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A stretch of rugged hiking remained in Day Three’s route, so onward we forged – up, up, up then down down, down and then again some more of that. While my little crisis seemed to have been overcome, we had not anticipated the wear and tear those long downhill stretches would take on Aaron’s fairly new knee replacement. Arriving at Bhanthanti (10,700′) for a late lunch, those knees desperately needed a rest. Though the decision to stay or go was with Aaron this time, I did a silent happy dance in my head when he chose to stop overnight rather than continue to our scheduled point. I was beat! Besides, at this guesthouse, a pony lived under the restaurant; we could see her through cracks in the floor, smell her horsey aroma and hear her neighing. Who wouldn’t want to stay at such digs? Truthfully, I was so done in that I climbed into bed fully clothed, unshowered, intending to rest just a few minutes. I did not rise again (no dinner, an unheard of phenomenon in my world) until morning. Now this is not to say I slept. Unbelievably, I was still – after several virtually sleepless nights – unable to fall into a good slumber. Exercise, fresh air – isn’t that the recipe mom always gave as a sure-fire insomnia remedy? To top these conditions off, a new health concern had arisen after lunch in the pony cafe. Poor, poor Aaron! Rushing outside every half hour to vomit, he slept not a wink either. Seems something he ate at the Tranquility Inn did not agree with him and he was not feeling so tranquil.

We arose the next morning, Day Four – haggard, stinking, throbbing with pain – and were a sorry, pathetic company that set off trekking that day. I don’t know what our guide and Sherpa were thinking at that point – perhaps some phrases that would include ‘old geezers’ and rolled eyes had they been thinking in English. At least I didn’t have to get dressed before setting off, having slept fully clothed from the previous day. It seemed truly miraculous that Aaron trekked at all that day after the night he spent. I have no doubt that each nausea inducing step took every ounce of his will to execute. I know that when we arrived a couple of hours later at the previous day’s destination, Tadapani, and mountain vistas that were absolutely to die for, he – quintessential photographer, naturalist and mountain lover – lay his head down on his arms and moaned softly, deliriously for the hour or so we spent there. And did I see his lip tremble slightly when Karna announced it was time to set off again? I’m pretty sure I did.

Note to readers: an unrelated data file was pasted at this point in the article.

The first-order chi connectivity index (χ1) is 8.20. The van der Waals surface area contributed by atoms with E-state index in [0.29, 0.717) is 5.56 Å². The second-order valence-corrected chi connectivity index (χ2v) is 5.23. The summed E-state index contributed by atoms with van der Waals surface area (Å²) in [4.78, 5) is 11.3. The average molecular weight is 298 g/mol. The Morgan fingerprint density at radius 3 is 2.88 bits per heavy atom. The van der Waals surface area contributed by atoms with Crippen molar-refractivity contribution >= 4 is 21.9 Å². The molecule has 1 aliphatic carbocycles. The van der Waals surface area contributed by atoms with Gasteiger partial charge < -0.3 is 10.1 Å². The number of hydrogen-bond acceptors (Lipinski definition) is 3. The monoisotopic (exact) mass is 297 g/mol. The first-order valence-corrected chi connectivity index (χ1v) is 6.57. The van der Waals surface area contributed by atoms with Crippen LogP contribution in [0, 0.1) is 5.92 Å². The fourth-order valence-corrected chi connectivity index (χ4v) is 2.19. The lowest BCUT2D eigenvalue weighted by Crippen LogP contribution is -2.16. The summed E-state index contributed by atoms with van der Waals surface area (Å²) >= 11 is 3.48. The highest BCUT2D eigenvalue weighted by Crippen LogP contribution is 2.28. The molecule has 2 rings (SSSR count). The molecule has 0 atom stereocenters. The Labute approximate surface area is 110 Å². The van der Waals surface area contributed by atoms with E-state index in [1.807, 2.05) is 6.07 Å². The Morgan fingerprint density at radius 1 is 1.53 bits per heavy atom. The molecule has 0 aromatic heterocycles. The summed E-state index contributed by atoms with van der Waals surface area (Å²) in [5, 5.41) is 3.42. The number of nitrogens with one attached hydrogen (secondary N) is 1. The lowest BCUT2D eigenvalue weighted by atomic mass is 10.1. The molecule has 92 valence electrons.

Somehow we got through that day – it was gruelling for both of us though downhill most of the way, we plodded along. We arrived at Ghandruk, a hillside village overlooking terraced gardens and pastoral valleys. A hot shower would have been welcome but alas there’d been no sun that day so the solar power that heated water was not to be. We satisfied ourselves with a light wash, light dinner and bed.

 

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I slept! Finally I slept. Upon arising on Day Five of our trek, mostly recovered from our collective litany of woes, we both felt like a million bucks, bright and ready to seize the Trekkers life with a vengeance again. We set off for the short hike to Nayapul, a skip in our step, a song under our breaths. We had survived the worst and were into our final day of trekking. Arrival at Nayapul found us questioning that assertion a few times on the harrowing taxi ride down the dirt mountain track. Views over the cliffs were dizzying and I found myself wondering about the maintenance of this cranky old taxi, especially the brakes.